By Li Chenggang
The Norwegian Nobel Committee awarded this year's Nobel Peace Prize to Liu Xiaobo, who is now serving a term of imprisonment in China.
Some questions have arisen following the award, including who Liu is and what made the Norwegian Nobel Committee prefer him to other candidates.
Liu was born in 1955. He once worked as an "educated youth" and a worker. He became a teacher at Beijing Normal University after he gained his master's degree from the university in 1984.
Four years later, he acquired a doctorate degree in art and literature from the same university.
From then on Li chose verbal attacks on celebrities as his main means to fame. But, while this method increased his notoriety, it also began exposing his real nature.
In an interview with the then chief editor of a Hong Kong magazine in 1988, when asked about his comments on why "some people criticize the national character of Chinese people," Liu did not conceal his disrespect toward Chinese people.
"Chinese people have plotted, directed and appreciated all the tragedies themselves, and this is possibly related to their nature as an ethnic group," Liu said.
When asked: "Under what conditions can China possibly realize a really historic transformation?" Liu replied: "After undergoing a hundred years of colonial rule, Hong Kong has become what it is now. The mainland is so big that it certainly needs 300 years of colonization by the West to achieve Hong Kong's progress."
"I even doubt 300 years is enough," he added.
At the same time, Liu also made great efforts to trumpet Western political, economic and cultural systems.
But when it came to the country that nurtured him, Liu chose to pour scorn and even curses on it. "Chinese people are all impotent in flesh and in spirit," "the quality of Chinese people lies at a low level," and "Chinese people lack creativity," he said, adding that human weaknesses "have been amplified in Chinese people to a maximum."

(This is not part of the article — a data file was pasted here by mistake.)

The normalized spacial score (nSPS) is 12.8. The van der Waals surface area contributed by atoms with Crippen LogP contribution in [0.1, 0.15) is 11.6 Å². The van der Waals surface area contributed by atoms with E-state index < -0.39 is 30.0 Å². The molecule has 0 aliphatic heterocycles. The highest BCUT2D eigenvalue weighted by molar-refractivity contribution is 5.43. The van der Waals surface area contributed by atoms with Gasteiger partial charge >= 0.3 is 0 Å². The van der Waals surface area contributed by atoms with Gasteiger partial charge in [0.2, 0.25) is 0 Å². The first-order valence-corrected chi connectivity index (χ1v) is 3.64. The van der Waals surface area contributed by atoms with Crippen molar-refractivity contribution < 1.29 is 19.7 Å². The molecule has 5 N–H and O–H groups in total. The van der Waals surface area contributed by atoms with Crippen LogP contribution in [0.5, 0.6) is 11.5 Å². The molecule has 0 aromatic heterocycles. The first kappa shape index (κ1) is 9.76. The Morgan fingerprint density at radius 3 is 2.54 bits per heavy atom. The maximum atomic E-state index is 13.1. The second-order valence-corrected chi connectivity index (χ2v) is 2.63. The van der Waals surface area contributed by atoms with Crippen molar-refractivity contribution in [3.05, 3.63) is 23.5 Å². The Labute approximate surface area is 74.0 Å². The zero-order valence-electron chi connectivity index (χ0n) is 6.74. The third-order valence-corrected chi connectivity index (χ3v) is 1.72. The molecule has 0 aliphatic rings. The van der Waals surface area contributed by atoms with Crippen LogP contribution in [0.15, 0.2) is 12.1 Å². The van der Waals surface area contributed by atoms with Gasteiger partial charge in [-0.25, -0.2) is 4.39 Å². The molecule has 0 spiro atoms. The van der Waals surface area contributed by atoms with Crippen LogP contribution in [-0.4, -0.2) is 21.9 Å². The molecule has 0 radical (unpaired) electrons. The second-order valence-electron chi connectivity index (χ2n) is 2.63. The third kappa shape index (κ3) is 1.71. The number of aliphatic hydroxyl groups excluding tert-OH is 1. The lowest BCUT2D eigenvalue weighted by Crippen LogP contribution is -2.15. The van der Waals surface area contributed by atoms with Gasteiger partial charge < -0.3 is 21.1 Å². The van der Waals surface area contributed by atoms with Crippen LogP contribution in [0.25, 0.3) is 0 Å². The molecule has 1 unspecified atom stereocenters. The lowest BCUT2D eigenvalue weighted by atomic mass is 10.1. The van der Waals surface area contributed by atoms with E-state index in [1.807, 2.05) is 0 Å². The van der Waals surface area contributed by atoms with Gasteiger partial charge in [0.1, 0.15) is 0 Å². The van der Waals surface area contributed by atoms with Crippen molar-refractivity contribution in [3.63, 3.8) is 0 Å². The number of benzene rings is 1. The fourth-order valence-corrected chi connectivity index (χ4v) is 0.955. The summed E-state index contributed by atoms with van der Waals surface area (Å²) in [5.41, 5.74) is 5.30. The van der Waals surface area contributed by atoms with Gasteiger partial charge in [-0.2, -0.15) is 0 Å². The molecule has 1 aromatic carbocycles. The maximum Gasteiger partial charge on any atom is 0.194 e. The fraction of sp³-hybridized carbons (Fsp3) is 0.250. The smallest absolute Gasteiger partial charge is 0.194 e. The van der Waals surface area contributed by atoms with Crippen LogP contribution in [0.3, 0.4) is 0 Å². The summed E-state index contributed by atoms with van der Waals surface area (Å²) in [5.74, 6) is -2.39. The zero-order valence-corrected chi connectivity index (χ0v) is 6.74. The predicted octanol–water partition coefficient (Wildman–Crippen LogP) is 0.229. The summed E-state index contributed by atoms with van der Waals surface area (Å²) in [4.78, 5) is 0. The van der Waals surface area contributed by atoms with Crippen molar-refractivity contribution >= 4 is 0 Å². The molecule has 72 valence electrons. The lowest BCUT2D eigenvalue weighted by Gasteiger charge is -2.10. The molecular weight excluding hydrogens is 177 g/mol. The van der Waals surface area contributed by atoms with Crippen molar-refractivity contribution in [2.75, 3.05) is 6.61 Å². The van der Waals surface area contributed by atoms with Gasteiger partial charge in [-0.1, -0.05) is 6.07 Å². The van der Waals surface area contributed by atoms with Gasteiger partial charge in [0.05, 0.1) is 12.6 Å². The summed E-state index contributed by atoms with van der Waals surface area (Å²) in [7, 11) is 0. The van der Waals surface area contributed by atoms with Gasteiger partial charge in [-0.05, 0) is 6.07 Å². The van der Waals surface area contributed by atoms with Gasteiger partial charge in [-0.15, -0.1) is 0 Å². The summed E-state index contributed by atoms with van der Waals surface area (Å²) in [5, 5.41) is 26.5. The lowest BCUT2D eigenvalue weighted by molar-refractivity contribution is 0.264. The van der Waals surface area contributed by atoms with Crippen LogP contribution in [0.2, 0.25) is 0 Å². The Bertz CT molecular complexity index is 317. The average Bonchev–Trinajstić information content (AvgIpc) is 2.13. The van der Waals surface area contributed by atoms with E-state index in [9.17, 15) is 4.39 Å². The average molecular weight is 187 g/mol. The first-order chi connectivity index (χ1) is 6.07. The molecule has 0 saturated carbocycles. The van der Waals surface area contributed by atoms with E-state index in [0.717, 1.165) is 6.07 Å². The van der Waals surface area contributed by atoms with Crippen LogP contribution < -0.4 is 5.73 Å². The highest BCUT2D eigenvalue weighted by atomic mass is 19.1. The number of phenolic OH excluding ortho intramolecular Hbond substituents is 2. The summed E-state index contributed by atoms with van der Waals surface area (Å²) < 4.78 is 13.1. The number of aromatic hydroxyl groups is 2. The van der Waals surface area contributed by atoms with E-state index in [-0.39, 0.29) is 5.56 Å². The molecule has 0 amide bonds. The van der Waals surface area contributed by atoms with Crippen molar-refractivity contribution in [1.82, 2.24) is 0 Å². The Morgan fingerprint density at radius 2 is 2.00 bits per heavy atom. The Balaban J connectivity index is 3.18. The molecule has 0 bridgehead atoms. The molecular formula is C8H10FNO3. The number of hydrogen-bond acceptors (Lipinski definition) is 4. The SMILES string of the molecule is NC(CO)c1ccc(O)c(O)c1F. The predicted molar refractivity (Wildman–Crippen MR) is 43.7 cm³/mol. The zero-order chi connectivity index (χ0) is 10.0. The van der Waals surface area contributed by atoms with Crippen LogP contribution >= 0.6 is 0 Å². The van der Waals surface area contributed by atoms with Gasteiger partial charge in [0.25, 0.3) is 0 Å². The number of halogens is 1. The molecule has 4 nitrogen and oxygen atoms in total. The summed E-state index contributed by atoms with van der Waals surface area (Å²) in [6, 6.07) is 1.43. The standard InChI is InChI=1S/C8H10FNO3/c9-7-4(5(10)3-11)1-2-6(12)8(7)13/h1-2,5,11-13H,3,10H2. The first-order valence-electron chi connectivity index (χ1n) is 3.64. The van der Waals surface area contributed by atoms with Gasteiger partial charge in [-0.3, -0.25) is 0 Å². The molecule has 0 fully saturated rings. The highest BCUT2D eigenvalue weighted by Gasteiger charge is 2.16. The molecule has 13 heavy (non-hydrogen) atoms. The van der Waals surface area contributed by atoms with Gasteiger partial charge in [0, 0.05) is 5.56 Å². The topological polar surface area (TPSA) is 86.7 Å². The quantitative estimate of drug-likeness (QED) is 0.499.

Liu said he feels ashamed to be Chinese and believes his biggest misfortune was his failure to learn the English language proficiently, otherwise, he would have extricated himself from his connections with China. He has even gone so far that he remains reluctant to even mention the word "China." Liu's attitude is the same as that of Western people who once branded China as the "sick man of East Asia," and "an inferior nation."
Liu has also on many occasions extended his support to campaigns for "Taiwan independence" and "Tibet independence," and he has even put forward the concept that China should be separated into 18 countries.
In 1989, Liu saw an opportunity to achieve even greater fame. He decided to return to the mainland from an academic visit to the US and was at the forefront of the unrest in Beijing.
After being arrested by the police, Liu pleaded guilty and petitioned for leniency. To try and avoid imprisonment, Liu even wrote a "letter of repentance" and vowed to be a man "useful to the motherland and the people."
In view of his "sincere attitude," the Chinese government decided not to impose a prison sentence.
However, Liu broke his promises and continued his activities from 1991 onward. He was sentenced to "education through labor" in 1995 and 1999 on the charge of "disturbances to social order."
From the mid-1990s, Liu began to work for a company in the US subsidized by a CIA-backed foundation. He was well paid, and even during his imprisonment Liu has continued to be paid every month.
Despite his contempt for China and its people Liu has always claimed that his activities are his responsibility as a Chinese citizen. However, his words and acts have exposed the hypocrisy of his "honest image."
Liu's anti-government remarks and articles have been merely a means of earning money.
"Your life will become more meaningful if you have a certain amount of money" is his mantra in support of his "lifelong cause" against the Chinese government.
To ensure his income, Liu has made unremitting efforts to work for the anti-China Western forces, reviling the government and the socialist system.
He has also utilized the Internet in an attempt to get more people to join his attempt to change China's current political system and overthrow the government led by the Chinese Communist Party.
Liu's remarks and acts are already beyond the scope of freedom of speech and his proposals, which aim at implanting Western political institutions in China and overthrowing the CPC's leadership, contravene the country's Constitution and laws.
In December 2008, Liu was sentenced to 11 years in prison on the charge of subversion.
The author is a guest correspondent of the Global Times. firstname.lastname@example.org